Victim groups, lawyers, and activists have long alleged state complicity in the violence. For three days the police failed to act as gangs carrying weapons and kerosene roamed the streets, exhorting non-Sikhs to kill Sikhs and loot and burn their properties. Reacting to the assassination, Mrs Gandhi's son, Rajiv, however, appeared to bless the ensuing pogrom, saying, "When a big tree falls, the earth is bound to shake."
For the next 10 years, politically active Sikhs in Punjab, and those who stood up for victims and their families, were targeted for murder, disappearance, and arrest by Indian security forces. Violence and intimidation have continued at a lower level since, but a recent visit to Amritsar made it clear just how widespread the fear and anguish continue to be. Many Sikhs there continue to talk of fear of the police and security forces and of receiving threats, often speaking in the low voices of human rights victims in too many parts of the world.
Improbable and courageous leaders have emerged, such as Mrs Paramjit Kaur Khalra, whose husband, Jaswant Singh Khalra, exposed the secret and illegal cremation of thousands of bodies in Punjab officially labelled as "unidentified or unclaimed." The killers certainly knew their identities; they were "unclaimed" because their bodies were cremated before family members ever knew they were missing. Yet, about 65 per cent of the persons illegally killed and cremated by the Punjab police have yet to be formally "identified." So widespread was the practice that Jaswant Singh Khalra uncovered it by tracking the purchases of wood (he learned that it takes 300 kilograms to burn a single body) by the security services. He found that in just three crematoria in Amritsar district one of the 13 districts in Punjab thousands of unidentified people had been illegally cremated.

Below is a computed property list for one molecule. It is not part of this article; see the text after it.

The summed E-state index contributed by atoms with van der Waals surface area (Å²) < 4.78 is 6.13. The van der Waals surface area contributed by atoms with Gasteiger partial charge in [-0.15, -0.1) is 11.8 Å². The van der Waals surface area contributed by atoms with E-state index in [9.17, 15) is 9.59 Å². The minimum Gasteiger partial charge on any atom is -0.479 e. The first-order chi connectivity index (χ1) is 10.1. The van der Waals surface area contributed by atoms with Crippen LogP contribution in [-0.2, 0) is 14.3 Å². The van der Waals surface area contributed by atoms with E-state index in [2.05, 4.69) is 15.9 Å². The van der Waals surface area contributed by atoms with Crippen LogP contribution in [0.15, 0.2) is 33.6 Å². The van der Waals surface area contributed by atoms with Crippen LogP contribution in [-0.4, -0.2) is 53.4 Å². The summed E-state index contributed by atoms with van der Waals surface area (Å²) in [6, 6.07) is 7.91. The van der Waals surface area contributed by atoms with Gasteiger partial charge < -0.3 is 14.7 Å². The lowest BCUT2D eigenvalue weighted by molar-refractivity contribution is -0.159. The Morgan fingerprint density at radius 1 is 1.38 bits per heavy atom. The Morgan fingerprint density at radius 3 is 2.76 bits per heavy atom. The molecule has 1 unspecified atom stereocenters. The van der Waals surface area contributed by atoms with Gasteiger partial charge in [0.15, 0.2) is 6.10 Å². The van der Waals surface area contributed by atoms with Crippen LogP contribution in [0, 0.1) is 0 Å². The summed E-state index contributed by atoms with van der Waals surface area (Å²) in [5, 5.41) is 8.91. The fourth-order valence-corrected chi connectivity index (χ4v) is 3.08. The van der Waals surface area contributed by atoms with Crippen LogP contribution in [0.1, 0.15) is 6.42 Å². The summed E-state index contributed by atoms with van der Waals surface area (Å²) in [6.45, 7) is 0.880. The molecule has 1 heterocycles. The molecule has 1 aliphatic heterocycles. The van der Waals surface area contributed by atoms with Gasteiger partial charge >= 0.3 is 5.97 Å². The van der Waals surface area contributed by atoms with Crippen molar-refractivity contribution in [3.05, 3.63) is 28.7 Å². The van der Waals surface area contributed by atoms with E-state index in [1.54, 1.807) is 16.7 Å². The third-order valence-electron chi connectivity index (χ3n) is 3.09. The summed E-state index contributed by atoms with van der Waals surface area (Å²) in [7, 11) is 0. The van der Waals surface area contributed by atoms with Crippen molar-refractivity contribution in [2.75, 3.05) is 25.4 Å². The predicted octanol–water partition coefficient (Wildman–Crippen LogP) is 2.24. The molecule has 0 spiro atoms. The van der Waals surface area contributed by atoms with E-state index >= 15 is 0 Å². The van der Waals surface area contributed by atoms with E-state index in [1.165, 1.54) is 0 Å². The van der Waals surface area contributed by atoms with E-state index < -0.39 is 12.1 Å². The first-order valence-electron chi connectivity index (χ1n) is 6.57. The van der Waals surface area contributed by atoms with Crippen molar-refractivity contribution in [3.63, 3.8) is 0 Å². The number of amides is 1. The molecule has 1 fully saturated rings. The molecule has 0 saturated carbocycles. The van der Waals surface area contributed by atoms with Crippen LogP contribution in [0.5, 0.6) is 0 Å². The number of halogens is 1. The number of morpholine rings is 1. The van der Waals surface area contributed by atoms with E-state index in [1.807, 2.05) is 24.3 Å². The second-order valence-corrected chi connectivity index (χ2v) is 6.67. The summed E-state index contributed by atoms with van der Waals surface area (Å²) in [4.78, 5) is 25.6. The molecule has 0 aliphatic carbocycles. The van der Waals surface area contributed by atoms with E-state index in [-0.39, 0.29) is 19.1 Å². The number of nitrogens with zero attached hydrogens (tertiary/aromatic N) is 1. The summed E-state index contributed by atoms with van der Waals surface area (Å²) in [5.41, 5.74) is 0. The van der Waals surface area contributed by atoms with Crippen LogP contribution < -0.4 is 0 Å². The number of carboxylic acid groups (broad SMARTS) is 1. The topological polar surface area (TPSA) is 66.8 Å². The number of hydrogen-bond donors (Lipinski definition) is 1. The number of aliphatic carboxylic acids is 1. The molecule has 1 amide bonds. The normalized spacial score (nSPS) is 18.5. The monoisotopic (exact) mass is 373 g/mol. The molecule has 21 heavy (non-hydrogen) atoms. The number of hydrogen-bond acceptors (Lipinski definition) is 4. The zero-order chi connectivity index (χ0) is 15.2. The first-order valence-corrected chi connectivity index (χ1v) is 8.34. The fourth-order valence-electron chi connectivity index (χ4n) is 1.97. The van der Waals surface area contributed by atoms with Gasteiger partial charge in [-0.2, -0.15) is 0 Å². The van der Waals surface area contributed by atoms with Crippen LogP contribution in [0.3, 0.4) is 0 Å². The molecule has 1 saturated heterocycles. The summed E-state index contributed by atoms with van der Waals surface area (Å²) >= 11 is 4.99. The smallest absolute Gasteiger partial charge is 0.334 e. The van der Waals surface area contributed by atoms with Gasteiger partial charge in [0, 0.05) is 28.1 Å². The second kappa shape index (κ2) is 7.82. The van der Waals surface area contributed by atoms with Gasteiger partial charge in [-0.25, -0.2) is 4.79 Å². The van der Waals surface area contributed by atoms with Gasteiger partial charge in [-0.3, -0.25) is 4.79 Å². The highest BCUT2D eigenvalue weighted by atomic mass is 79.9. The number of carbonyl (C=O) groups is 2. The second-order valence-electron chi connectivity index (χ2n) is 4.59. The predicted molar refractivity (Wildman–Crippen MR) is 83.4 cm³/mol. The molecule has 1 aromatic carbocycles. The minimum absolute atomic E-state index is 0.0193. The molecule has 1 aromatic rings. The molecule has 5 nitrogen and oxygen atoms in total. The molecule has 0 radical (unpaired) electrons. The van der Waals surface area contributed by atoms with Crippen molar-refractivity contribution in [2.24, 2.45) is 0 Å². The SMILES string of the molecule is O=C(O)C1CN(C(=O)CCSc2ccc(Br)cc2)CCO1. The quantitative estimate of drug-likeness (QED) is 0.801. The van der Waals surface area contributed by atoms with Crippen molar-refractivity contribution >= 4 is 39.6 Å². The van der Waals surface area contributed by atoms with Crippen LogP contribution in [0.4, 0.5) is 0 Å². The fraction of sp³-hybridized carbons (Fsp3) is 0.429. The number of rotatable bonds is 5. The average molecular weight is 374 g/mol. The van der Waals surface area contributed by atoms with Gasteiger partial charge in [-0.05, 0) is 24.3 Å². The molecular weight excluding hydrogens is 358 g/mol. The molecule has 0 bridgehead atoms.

What Jaswant Singh Khalra learned cost him his life. In September 1995 he was abducted in broad daylight in front of his house and later killed. His killers have been identified but have not been prosecuted. Impunity reigns over the Punjab, to the point that former Punjab police chief K.P.S. Gill has had the temerity to publicly demand that laws be passed to grant immunity of police officers or their crimes in recognition of their "service to the state."